You already know all about the MMO (Massively Multiplayer Online) phenomenon: the GDC panels, the rants, the spectacular failures and successes, the addictions, the “Make Love, Not Warcraft” South Park episode, the ubiquitous elves, and especially the profits. Just in case you haven’t been paying attention, though, here’s a brief explanation of why MMOs are important.
World of Warcraft is a rather successful MMO. Its subscription model gives it a trump card against software pirates, and its massive subscriber base guarantees continued revenue for the next few years at least, if current trends are to be trusted. Even World of Warcraft’s older, poorer cousins, such Everquest and Ultima Online, continue to turn profits many years after their initial release.
On the other side of the PC gaming coin, non-subscription retail games face increasingly grim prospects as customers turn to pirated software and parasitic games such as the aforementioned World of Warcraft, which more than one executive has blamed for slow PC game sales. And they appear to have a valid complaint: retail sales of PC games have fallen every year since 2001, while revenue from subscription fees has skyrocketed.
Clearly, the trends show that the future of enthusiast PC gaming lies with games that can hold a player’s interest over long periods of time; at the very least, these games commute PC gaming’s death sentence for a few years, until game consoles can provide the features, depth, flexibility, and convenience that PCs allow.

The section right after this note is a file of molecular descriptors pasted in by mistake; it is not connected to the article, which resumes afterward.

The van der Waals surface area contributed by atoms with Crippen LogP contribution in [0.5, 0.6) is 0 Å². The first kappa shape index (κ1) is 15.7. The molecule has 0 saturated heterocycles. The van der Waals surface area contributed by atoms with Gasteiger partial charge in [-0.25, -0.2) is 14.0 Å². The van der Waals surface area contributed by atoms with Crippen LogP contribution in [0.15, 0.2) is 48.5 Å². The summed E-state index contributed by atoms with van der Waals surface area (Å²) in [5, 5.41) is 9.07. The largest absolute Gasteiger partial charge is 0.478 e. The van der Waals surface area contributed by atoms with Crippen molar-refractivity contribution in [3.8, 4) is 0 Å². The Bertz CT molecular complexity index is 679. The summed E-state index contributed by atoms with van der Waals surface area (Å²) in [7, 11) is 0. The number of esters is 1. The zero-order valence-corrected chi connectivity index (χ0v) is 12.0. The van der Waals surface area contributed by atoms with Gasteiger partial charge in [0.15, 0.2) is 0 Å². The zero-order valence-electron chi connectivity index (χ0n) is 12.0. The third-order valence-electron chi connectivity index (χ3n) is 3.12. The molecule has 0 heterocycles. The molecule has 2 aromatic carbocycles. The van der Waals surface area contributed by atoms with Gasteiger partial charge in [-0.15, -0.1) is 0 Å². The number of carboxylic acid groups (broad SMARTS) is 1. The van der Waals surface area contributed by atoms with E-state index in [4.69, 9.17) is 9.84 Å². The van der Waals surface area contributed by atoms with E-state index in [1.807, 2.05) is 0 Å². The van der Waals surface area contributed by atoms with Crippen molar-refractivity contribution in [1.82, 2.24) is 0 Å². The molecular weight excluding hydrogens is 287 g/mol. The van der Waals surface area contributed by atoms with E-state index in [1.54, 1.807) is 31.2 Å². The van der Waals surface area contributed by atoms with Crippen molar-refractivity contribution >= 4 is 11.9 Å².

The thing is…we all expected these games to evolve. We looked at Everquest and its addictiveness and reasoned that surely someone would improve on this formula, creating a breed of entertainment that the entire spectrum of gamers could enjoy. Instead, we have seen a parade of copycats that fails to appeal to a large portion of the potential market, despite far bigger development budgets than any offline games.
What’s the problem? Is it that MMO developers choose to design their games for a niche audience? Or are the designers, who often have little to no experience with traditional video game design, simply incapable of designing anything but a nerd-fest? I can’t answer that, but here are a few questions on the subject I do want to try to answer from the standpoint of a traditional game designer: What exactly is an MMO? Will the current MMO formula hold up over time? What is holding this type of game back from more universal success, and how can it be improved?
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